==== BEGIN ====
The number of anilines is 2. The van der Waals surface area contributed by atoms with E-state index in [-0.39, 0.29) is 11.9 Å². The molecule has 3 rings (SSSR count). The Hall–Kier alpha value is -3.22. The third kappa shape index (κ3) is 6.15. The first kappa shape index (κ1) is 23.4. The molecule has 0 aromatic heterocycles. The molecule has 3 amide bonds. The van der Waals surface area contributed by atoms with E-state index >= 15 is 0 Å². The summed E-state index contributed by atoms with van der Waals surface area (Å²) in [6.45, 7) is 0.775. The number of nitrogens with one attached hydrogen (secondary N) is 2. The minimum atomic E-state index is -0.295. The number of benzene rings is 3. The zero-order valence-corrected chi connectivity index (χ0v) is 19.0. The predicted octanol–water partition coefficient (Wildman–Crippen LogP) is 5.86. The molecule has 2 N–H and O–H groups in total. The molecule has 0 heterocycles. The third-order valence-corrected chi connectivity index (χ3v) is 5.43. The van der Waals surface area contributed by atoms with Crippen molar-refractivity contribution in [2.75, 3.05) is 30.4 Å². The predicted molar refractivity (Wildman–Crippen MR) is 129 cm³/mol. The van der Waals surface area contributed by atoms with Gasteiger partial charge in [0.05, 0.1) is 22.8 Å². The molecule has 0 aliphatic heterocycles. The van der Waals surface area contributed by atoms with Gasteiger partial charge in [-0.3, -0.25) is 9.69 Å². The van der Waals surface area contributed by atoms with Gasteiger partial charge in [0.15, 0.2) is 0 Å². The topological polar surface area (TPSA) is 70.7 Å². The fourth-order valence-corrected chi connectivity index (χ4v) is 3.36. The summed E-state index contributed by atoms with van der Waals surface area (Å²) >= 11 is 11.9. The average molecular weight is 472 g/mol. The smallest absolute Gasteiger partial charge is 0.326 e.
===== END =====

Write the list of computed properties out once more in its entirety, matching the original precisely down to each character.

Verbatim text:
The number of anilines is 2. The van der Waals surface area contributed by atoms with E-state index in [-0.39, 0.29) is 11.9 Å². The molecule has 3 rings (SSSR count). The Hall–Kier alpha value is -3.22. The third kappa shape index (κ3) is 6.15. The first kappa shape index (κ1) is 23.4. The molecule has 0 aromatic heterocycles. The molecule has 3 amide bonds. The van der Waals surface area contributed by atoms with E-state index >= 15 is 0 Å². The summed E-state index contributed by atoms with van der Waals surface area (Å²) in [6.45, 7) is 0.775. The number of nitrogens with one attached hydrogen (secondary N) is 2. The minimum atomic E-state index is -0.295. The number of benzene rings is 3. The zero-order valence-corrected chi connectivity index (χ0v) is 19.0. The predicted octanol–water partition coefficient (Wildman–Crippen LogP) is 5.86. The molecule has 2 N–H and O–H groups in total. The molecule has 0 heterocycles. The third-order valence-corrected chi connectivity index (χ3v) is 5.43. The van der Waals surface area contributed by atoms with Crippen molar-refractivity contribution in [2.75, 3.05) is 30.4 Å². The predicted molar refractivity (Wildman–Crippen MR) is 129 cm³/mol. The van der Waals surface area contributed by atoms with Gasteiger partial charge in [0.05, 0.1) is 22.8 Å². The molecule has 0 aliphatic heterocycles. The van der Waals surface area contributed by atoms with Gasteiger partial charge in [-0.3, -0.25) is 9.69 Å². The van der Waals surface area contributed by atoms with Gasteiger partial charge in [0.15, 0.2) is 0 Å². The topological polar surface area (TPSA) is 70.7 Å². The fourth-order valence-corrected chi connectivity index (χ4v) is 3.36. The summed E-state index contributed by atoms with van der Waals surface area (Å²) >= 11 is 11.9. The average molecular weight is 472 g/mol. The smallest absolute Gasteiger partial charge is 0.326 e.